Fruits ripened by chemicals are rampantly displayed at markets in Vietnam, even though it is common knowledge that such chemicals are harmful to the health of consumers.
Farmers and sellers apply chemicals to keep fruits in a batch evenly ripe and attractive for better sales and profits.
Most consumers are unable to distinguish fruits ripened on trees and fruits ripened by chemicals, except some experienced ones.
Eating such chemical fruits can negatively impact the liver, gall bladder, heart and other internal organs in the long term. Other consequences include unconsciousness and eyesight problems.
Ms. Tan Thanh, from Binh Thanh District in Ho Chi Minh City, said her solution to avoid chemical fruits and other products is to buy them from the same sellers to gain mutual confidence.
Sellers are more experienced than most consumers and they are worth trusting, she said.
Thanh said one day she went to buy jackfruit and her fruit seller told her she should not buy the fruit that day.
“Tomorrow I will sell jackfruit ripened on a tree for you,” she recalled her seller telling her.
Fruits ripened by chemicals don’t taste or smell as good as naturally ripened fruit, but the latter don’t look as good as the former, she said.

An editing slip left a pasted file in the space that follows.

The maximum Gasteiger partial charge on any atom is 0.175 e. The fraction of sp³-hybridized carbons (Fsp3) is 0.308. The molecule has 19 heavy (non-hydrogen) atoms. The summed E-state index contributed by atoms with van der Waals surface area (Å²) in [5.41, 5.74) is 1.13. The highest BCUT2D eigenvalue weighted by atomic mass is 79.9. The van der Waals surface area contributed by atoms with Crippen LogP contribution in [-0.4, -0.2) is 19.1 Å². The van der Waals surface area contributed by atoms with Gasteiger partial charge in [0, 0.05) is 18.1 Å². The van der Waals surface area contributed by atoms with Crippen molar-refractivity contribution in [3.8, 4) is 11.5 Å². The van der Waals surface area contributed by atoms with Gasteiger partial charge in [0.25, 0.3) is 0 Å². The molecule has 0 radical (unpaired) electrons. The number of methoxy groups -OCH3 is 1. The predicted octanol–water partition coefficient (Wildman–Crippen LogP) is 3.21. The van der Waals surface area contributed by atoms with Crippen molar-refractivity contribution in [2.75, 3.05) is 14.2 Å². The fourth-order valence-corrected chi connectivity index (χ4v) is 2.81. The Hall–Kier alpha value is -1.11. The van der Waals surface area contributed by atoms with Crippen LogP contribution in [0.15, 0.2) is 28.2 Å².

A VnExpress journalist visited a pesticide shop in Krong Pak District of the Central Highlands province of Dak Lak to ask for chemicals to ripen fruits.
He was offered a 0.5 liter bottle with a label that read “senior leaf fertilizer”.
The sellers explained that it is disguised under a different label to evade inspections by authorities.
Chemicals used to ripen fruits are popular in most pesticides shops throughout Vietnam.
In advanced nations, farmers do ripen fruits using ethylene, a kind of chemical that is not harmful to human health but is expensive, said a farming expert.
In poorer nations like Vietnam, India, Nepal and Bangladesh, farmers often use acetylene and ethephon, which are cheaper but more harmful.
Acetylene at a concentration of at least 33 percent can lead to unconsciousness, he added.